“We really do need to market the rural areas,” he said. “The fact that you really can make a living and that there are social outlets available might not be known far and wide.”

Lawyers young and old agree that financial assistance or a student-loan forgiveness program would be the best way to recruit young lawyers to rural areas of the state to replace aging lawyers.


The average loan debt for students who graduated from the Maine School of Law in 2013 was $92,603, according to Derek Van Volkenburgh, director of career services.

Tuition, fees and living expenses at the UMaine law school will be nearly $38,500 per year this fall, according to information on its website. A student financing three years of law school with loans would graduate with more than $100,000 in graduate-school debt.

“Every young attorney I know has a huge amount of student loan debt,” Kilgore said. “After little to no income and significant amounts of debt for three years, young attorneys feel compelled to seek out high-paying positions.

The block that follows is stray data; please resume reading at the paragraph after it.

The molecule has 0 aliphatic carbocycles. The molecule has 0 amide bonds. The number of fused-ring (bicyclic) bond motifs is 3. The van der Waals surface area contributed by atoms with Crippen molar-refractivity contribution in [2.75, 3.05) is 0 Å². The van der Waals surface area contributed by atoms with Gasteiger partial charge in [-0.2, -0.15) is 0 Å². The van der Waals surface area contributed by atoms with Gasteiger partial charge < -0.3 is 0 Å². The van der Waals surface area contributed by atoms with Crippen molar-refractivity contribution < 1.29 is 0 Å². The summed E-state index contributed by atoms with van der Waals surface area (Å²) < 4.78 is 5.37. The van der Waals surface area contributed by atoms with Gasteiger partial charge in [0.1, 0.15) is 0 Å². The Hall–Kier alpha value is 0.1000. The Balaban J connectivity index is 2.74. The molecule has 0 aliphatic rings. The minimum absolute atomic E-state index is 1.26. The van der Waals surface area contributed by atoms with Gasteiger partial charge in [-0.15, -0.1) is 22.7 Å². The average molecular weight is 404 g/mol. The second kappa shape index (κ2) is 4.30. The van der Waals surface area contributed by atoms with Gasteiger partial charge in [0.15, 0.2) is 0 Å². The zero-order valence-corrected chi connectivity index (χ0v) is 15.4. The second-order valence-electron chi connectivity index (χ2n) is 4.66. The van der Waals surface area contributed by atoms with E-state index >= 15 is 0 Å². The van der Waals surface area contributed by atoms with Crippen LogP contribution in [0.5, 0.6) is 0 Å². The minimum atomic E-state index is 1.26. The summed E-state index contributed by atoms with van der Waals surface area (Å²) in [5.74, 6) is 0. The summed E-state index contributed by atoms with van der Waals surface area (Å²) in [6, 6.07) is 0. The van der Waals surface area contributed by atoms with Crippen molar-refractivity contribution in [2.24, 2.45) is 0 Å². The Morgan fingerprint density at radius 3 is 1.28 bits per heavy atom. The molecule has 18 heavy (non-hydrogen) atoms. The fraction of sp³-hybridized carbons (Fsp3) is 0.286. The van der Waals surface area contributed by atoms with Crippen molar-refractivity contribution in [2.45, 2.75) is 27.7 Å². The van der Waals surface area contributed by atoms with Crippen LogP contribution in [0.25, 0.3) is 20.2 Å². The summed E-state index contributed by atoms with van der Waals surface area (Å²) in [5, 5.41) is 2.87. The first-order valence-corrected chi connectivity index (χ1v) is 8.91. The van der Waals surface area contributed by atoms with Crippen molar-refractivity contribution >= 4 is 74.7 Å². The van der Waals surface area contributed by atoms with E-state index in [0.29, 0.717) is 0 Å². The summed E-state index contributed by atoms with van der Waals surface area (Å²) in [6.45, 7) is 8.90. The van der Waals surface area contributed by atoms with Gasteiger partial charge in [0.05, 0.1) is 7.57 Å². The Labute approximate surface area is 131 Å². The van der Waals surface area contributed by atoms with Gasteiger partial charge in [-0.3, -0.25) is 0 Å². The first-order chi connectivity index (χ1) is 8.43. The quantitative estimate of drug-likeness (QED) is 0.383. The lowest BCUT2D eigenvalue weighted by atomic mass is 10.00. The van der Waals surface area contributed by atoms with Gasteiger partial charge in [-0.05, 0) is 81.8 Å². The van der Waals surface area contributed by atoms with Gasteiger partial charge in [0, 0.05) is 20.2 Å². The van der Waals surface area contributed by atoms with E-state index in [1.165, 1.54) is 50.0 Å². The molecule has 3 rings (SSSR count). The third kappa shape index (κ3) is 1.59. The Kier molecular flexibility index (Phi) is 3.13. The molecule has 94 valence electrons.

“Practicing in a rural area requires time and patience to develop a name for one’s self in a smaller community where reputation and word-of-mouth are more important marketing tools than television ads and a fancy suit,” she continued. “Financial assistance or student loan forgiveness would allow young attorneys the financial breathing room to take this valuable time to develop themselves and establish roots.”

The 43-page report recommended that Maine consider funding such a program. Other recommendations included establishing a small town clerkship or summer internship program to give law school students a chance to try out working in a rural practice, and working with the UMaine law school and the Maine State Bar Association to teach “the nuts and bolts of establishing and running a practice” to new lawyers who start solo practices or work in small firms.